After the government announced export restrictions and imposed additional excise duty on petroleum products, brokerages feel oil production may hit upstream companies by under-realization. However, they also see it not impacting their FY 23 earnings forecast much.
The government has restricted exports of diesel and petrol stating that 50% of what is exported, must be sold in India. Besides, the export of petrol and ATF will now attract an additional charge of Rs 6 per litre and a duty of Rs 13 a litre has been levied on diesel.
The Government’s policy of taxing refiners and upstream players is intended towards enforcing the USO mandate and capping super-normal gains by E&P companies and refiners exporting products vs domestic sales, at a time when downstream players are incurring losses, says IIFL Securities.
It feels the decision may help the government earn additional ~Rs1trn revenues if levy of duty continues till March 23.
“Utilisation of these funds is not clear and, to that extent, the government through such a move, may have responded to the pressure on banning cheap Russian oil imports,” it pointed out.
However, it is of the view that the policy to levy excise duty on upstream companies and export of transportation fuels may not have a material impact on our FY23ii earnings forecasts for ONGC/RIL, given conservative assumptions for oil/GRMs, respectively.
After the windfall tax Motilal Oswal, cut the realizations for the companies ONGC and Oil India.
Brokerage house maintained a buy call on ONGC with a target price of Rs 171, an upside of 30.5% on Friday’s closing price of Rs 131.15 per share. Similarly, the brokerage pegs upside of 70.13% for Oil India on Jul1 I closing price of Rs 213.95 per share.
“Now that the clarity has emerged on windfall taxation, we cut the realizations for the companies keeping our multiples unchanged at 3.5x/5.9x, for ONGC/Oil India, respectively. We reiterate our BUY rating with revised target prices of Rs171 and Rs 364 for ONGC and Oil India, respectively,” it said.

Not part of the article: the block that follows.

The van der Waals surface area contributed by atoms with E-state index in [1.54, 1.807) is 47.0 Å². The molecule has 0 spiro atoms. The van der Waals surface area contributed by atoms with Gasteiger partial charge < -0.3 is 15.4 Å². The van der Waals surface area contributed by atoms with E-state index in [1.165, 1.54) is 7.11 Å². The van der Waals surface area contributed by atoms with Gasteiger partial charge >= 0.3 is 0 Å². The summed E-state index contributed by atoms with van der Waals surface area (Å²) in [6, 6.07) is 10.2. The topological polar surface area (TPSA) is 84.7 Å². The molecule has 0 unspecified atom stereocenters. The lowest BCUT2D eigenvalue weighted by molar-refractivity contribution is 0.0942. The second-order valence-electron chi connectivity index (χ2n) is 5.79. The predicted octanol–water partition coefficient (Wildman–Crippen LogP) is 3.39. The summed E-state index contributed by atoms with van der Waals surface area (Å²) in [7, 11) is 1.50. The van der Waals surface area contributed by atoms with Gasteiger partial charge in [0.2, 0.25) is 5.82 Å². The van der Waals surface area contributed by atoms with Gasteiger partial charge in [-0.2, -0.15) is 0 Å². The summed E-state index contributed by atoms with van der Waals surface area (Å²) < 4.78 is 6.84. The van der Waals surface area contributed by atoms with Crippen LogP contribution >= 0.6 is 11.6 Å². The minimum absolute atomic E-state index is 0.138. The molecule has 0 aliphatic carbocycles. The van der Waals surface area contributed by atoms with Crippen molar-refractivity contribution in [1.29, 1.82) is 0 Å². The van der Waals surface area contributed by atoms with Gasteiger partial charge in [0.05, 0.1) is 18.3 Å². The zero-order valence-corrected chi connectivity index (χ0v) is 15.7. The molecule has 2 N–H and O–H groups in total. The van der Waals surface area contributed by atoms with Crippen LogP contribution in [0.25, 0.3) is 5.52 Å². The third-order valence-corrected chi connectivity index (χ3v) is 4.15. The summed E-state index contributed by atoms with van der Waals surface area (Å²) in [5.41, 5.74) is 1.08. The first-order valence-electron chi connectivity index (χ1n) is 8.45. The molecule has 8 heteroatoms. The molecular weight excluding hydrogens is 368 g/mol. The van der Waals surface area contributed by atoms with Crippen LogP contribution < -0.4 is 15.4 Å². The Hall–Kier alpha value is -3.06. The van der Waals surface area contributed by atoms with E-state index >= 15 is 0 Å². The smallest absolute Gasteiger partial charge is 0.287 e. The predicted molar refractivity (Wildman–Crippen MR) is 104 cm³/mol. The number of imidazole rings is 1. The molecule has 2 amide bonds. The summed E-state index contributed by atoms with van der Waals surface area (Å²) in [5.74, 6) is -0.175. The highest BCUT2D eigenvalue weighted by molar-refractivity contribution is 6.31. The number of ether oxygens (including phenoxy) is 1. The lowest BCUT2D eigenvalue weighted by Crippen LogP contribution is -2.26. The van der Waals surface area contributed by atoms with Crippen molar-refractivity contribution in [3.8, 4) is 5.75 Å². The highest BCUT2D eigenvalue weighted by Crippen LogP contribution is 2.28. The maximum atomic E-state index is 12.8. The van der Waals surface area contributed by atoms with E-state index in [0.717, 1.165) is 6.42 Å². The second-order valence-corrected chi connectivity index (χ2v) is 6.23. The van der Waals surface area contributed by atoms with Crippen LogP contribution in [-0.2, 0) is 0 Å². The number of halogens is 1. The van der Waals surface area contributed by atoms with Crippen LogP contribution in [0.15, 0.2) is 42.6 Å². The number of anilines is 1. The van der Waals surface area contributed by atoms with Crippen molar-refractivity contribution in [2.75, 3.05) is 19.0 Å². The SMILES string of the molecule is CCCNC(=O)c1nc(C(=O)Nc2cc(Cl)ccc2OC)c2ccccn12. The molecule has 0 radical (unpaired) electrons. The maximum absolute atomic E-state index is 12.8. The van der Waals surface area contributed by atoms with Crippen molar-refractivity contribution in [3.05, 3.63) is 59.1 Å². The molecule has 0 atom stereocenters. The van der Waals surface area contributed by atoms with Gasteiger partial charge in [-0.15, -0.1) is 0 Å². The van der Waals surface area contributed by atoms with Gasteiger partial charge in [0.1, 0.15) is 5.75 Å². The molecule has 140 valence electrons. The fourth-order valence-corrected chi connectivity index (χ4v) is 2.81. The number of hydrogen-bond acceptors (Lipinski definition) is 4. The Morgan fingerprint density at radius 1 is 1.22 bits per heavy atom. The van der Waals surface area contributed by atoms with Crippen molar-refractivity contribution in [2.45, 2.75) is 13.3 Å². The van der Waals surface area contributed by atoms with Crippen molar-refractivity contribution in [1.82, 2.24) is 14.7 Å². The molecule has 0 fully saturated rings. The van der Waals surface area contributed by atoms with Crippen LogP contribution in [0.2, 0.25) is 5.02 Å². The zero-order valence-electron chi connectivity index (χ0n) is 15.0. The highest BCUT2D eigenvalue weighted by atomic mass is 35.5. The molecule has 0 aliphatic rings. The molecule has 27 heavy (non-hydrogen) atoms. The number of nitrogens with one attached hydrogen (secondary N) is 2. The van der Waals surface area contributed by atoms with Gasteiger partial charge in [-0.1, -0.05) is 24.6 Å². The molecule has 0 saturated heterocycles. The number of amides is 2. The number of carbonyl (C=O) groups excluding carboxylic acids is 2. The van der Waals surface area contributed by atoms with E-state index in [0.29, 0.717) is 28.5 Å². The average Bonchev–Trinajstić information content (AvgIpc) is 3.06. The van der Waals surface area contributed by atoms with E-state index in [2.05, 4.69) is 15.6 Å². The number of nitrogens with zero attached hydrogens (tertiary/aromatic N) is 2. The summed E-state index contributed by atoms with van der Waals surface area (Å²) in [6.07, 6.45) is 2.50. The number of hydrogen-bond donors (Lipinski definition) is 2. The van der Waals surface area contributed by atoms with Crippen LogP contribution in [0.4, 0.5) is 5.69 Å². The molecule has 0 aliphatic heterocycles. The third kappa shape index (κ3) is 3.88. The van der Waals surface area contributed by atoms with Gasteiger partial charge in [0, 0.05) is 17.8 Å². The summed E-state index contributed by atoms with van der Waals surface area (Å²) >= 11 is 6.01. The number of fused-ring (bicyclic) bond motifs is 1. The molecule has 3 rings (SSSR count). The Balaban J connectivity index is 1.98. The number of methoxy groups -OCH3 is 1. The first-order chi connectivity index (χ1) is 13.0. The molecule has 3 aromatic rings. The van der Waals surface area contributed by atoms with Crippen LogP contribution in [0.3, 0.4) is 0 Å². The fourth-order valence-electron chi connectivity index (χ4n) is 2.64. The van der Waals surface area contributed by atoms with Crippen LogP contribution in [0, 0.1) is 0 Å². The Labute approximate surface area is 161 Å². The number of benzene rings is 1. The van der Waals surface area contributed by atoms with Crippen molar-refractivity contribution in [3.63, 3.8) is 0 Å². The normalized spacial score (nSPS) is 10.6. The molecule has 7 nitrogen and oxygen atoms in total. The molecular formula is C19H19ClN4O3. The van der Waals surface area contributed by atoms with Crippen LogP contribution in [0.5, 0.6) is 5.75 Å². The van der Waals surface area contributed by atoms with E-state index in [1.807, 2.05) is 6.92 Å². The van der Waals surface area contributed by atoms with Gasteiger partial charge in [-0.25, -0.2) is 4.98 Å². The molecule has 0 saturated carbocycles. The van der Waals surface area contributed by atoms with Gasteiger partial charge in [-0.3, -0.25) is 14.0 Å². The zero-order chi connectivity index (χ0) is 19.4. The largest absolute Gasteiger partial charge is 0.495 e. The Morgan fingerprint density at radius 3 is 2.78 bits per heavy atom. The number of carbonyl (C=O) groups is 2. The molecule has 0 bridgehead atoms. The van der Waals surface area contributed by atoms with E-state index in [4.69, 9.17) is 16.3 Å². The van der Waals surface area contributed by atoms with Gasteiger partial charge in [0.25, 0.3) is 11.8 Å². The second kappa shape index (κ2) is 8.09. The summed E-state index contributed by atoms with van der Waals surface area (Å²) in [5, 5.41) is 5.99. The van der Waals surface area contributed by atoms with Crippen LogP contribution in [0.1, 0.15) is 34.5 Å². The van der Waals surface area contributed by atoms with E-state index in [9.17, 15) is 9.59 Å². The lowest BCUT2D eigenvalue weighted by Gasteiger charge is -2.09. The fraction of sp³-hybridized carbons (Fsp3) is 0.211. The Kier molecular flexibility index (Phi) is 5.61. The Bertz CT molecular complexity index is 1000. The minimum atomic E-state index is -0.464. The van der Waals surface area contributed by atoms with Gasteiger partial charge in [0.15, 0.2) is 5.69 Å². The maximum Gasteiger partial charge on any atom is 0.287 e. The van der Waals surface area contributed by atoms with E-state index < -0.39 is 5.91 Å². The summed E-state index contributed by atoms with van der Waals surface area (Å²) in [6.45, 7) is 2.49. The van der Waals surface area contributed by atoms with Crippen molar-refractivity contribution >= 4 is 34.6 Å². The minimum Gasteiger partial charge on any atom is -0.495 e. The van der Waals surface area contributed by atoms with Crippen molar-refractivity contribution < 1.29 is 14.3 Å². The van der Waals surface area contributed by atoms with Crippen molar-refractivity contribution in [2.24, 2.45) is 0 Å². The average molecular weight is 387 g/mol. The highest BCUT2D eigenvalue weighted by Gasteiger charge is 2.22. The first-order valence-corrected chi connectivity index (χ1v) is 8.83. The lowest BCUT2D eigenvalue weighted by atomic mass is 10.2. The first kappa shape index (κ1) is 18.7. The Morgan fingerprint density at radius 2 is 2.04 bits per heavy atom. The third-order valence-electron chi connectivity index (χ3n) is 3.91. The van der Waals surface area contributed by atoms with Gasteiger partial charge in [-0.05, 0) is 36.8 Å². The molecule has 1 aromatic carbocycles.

Reasons for windfall tax on oil & gas companies
Earlier, the government on Friday imposed a Rs 66,000 crore windfall tax on crude oil produced locally. The windfall tax on oil producers was triggered by Oil and Natural Gas Corporation (ONGC) and Oil India Ltd (OIL) reporting bumper profits in the March quarter (when international prices soared to a near 14-year high of USD 139 per barrel) and record earnings in 2021-22.
Finance Minister Nirmala Sitharaman said “phenomenal profits” earned from abnormal prices that refiners earned from shipping overseas led to the new taxes.
“We don’t grudge people earning profits,” she said. “But if oil is not being available (at petrol pumps) and they are being exported… exported with such phenomenal profits. We need at least some of it for our own citizens and that is why we have taken this twin-pronged approach.” “It is not to discourage exports, it is not to discourage India as a refining hub. It is certainly not against profit earning, but extraordinary times do require some such steps,” Sitharaman said.
Meanwhile, reacting to windfall tax, Oil India and ONGC shares over six per cent and nearly four per cent to Rs 201 per share and Rs 126.15 apiece on the BSE on Monday.